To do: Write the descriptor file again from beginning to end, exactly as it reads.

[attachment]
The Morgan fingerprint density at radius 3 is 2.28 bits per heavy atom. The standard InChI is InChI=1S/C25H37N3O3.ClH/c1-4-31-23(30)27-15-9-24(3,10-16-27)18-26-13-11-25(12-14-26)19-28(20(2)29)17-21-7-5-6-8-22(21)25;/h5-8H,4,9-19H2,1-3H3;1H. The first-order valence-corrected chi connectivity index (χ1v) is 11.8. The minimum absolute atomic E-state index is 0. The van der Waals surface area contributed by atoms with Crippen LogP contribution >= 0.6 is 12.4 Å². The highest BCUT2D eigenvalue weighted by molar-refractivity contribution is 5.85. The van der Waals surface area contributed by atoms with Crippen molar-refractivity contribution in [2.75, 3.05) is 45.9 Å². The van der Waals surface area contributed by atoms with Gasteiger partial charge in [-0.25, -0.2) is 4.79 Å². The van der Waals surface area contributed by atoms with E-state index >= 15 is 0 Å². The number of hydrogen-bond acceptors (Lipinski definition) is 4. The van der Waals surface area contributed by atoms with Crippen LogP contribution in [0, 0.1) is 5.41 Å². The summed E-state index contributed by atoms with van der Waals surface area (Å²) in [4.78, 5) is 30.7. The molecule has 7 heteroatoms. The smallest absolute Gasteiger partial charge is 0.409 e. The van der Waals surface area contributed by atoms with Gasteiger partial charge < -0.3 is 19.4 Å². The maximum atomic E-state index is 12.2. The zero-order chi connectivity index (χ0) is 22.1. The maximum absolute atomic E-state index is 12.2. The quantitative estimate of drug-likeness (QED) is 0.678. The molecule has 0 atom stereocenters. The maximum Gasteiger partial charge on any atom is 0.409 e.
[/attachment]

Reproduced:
The Morgan fingerprint density at radius 3 is 2.28 bits per heavy atom. The standard InChI is InChI=1S/C25H37N3O3.ClH/c1-4-31-23(30)27-15-9-24(3,10-16-27)18-26-13-11-25(12-14-26)19-28(20(2)29)17-21-7-5-6-8-22(21)25;/h5-8H,4,9-19H2,1-3H3;1H. The first-order valence-corrected chi connectivity index (χ1v) is 11.8. The minimum absolute atomic E-state index is 0. The van der Waals surface area contributed by atoms with Crippen LogP contribution >= 0.6 is 12.4 Å². The highest BCUT2D eigenvalue weighted by molar-refractivity contribution is 5.85. The van der Waals surface area contributed by atoms with Crippen molar-refractivity contribution in [2.75, 3.05) is 45.9 Å². The van der Waals surface area contributed by atoms with Gasteiger partial charge in [-0.25, -0.2) is 4.79 Å². The van der Waals surface area contributed by atoms with E-state index >= 15 is 0 Å². The number of hydrogen-bond acceptors (Lipinski definition) is 4. The van der Waals surface area contributed by atoms with Crippen LogP contribution in [0, 0.1) is 5.41 Å². The summed E-state index contributed by atoms with van der Waals surface area (Å²) in [4.78, 5) is 30.7. The molecule has 7 heteroatoms. The smallest absolute Gasteiger partial charge is 0.409 e. The van der Waals surface area contributed by atoms with Gasteiger partial charge < -0.3 is 19.4 Å². The maximum atomic E-state index is 12.2. The zero-order chi connectivity index (χ0) is 22.1. The maximum absolute atomic E-state index is 12.2. The quantitative estimate of drug-likeness (QED) is 0.678. The molecule has 0 atom stereocenters. The maximum Gasteiger partial charge on any atom is 0.409 e.